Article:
Bureau of Customs’ crucial role in inclusive growth

09:03 PM December 24, 2013

Will farmers and fisherfolk have a merry Christmas? Only if BOC exercises its role in inclusive growth.

President Aquino wants our impressive growth to be more inclusive. The trickle down approach benefiting the poor in the long run is not good enough.


The rural sector, composed mostly of farmers and fisherfolk, is both the largest and the poorest. Their situation has not kept pace with our economic growth. For those victimized by smuggling, their situation has become even worse.

This is actually the opposite of inclusive growth. An example of smuggling’s curse is that 20 percent of our small backyard hog raisers lost their livelihoods over a two-year period according to the Department of Agriculture’s Bureau of Agricultural Statistics.


Landmark case

Today, there is a landmark case on rice smuggling that deserves immediate attention. This is the Dec. 13, 2013 order of Judge Emmanuel Carpio of the Regional Trial Court in Davao City.

A large shipment of rice without the necessary import permit from the National Food Authority (NFA) was recently seized in Davao by the Bureau of Customs (BOC). The plaintiff argued that no smuggling occurred because NFA import permits were no longer required to import rice.

In the court order, Judge Carpio stated: “The plaintiff has the right to cause the release of the rice shipments and take possession and custody thereof…It is clear that WTO special treatment for rice was the only source of the Philippines’ right imposed on quantitative restrictions by way of import permits/import quotas in importation of rice.” However, this treatment “expired on June 30, 2012.”

The critical question is whether this treatment has indeed expired or not. In the court order, the following was recorded:

Court: But you acknowledge… that the right of the NFA to issue permit already expired based on the records?

NFA lawyer: Well, based on the records shown by the plaintiff in his complaint, your honor. We have also read it in the paper, your honor, that it has expired but there was no… (interrupted).


Court: No extension of their right to…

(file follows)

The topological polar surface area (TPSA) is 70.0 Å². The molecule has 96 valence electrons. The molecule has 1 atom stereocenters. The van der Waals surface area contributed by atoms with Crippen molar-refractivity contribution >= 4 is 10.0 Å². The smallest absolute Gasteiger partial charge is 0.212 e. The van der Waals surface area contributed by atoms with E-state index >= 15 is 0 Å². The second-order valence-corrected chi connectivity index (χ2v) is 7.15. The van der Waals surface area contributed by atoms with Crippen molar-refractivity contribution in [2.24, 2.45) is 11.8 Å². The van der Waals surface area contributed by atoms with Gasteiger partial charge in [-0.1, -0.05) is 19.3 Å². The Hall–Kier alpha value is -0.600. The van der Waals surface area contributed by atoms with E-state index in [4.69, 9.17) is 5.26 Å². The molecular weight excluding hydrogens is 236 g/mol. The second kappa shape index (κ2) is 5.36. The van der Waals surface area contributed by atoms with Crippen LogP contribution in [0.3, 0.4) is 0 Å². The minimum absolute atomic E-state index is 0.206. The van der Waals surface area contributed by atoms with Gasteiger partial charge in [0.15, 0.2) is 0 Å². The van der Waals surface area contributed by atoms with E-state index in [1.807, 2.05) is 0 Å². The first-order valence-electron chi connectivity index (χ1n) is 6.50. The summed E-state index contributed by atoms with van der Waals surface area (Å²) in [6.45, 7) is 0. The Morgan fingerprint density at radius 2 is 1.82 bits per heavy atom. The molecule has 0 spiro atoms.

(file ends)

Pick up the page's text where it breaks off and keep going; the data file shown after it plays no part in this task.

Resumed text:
NFA lawyer: That is what is stated in the papers, your honor. But there is no exact legal opinion on that, your honor. We are waiting actually for a legal opinion from our Manila office, your honor.

Plaintiff’s lawyer: Anyway, the government will not be prejudiced, your honor,  because the interest of the BOC is only the payment of taxes, your honor, duties and tariff.


Assuming the NFA lawyer was not quoted out of context, it is extremely disappointing that what he knows is only from “the papers.” In addition, he said he had no legal opinion at the time of the hearing.

From another perspective, the plaintiff’s lawyer is mistaken when he says that the only interest of BOC is revenue collection. The four other elements of the BOC mission, as stated in the BOC website (www.customs.gov.ph), are: “To provide quality service to stakeholders with professionalism and integrity; to facilitate trade in a secured manner; to effectively curb smuggling; and to be compliant to international best practices and standards”.

To collect revenue in violation of the law is to violate the four other BOC mission elements. The court order releasing the allegedly smuggled rice appears logical. But the premise of no more required import permits is contradicted by interviews I conducted with senior DA and NFA officials.

As a current member of the International Trade Committee of the public-private sector National Agriculture and Fisheries Council (NAFC) and as a former vice president for Asia of the United Nations Council for Trade and Development (UNCTAD), I can confidently say that the DA and NFA position that there are still quantitative restrictions is valid. It is unfortunate that the NFA lawyer did not argue this case with the necessary facts.

If no strong case for reconsideration is given and the rice shipment is released, it will signal the similar releases of all the other apprehended rice shipments that arrived after June 30, 2012. This is ironic, since it is only lately that we have seen successes in confiscating smuggled rice.

Next move

We commend the many successes of the newly-reformed BOC under the supervision of Finance Secretary Cesar Purisima. But the mistaken release of this landmark rice shipment may reverse the increasing confidence farmers and fisherfolk have in the government’s efforts to protect their livelihoods from smuggling. If the alleged Napoles scam is a setback to inclusive growth of P10 billion in 10 years, the smuggling scam quantified by PNoy in his Sona address of P200 billion in one year is 200 times worse.

The BOC must move swiftly with help from the DA and NFA with a strong case for reconsideration to prevent this rice shipment release. This is necessary if the BOC is to fulfill the four other elements in its stated mission. Only then can the BOC exercise properly its important role in inclusive growth, especially as it relates to the small farmers and fisherfolk who are the perennial victims of smuggling.

(The author is chair of Agriwatch, former Secretary for Presidential Flagship Programs and Projects, and former Undersecretary for Agriculture, Trade and Industry. For inquiries and suggestions, e-mail [email protected] or telefax (02) 8522112).

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TAGS: Agriculture, Bureau of Customs, Commentary, economy, ernesto m. ordonez, fisheries, Growth
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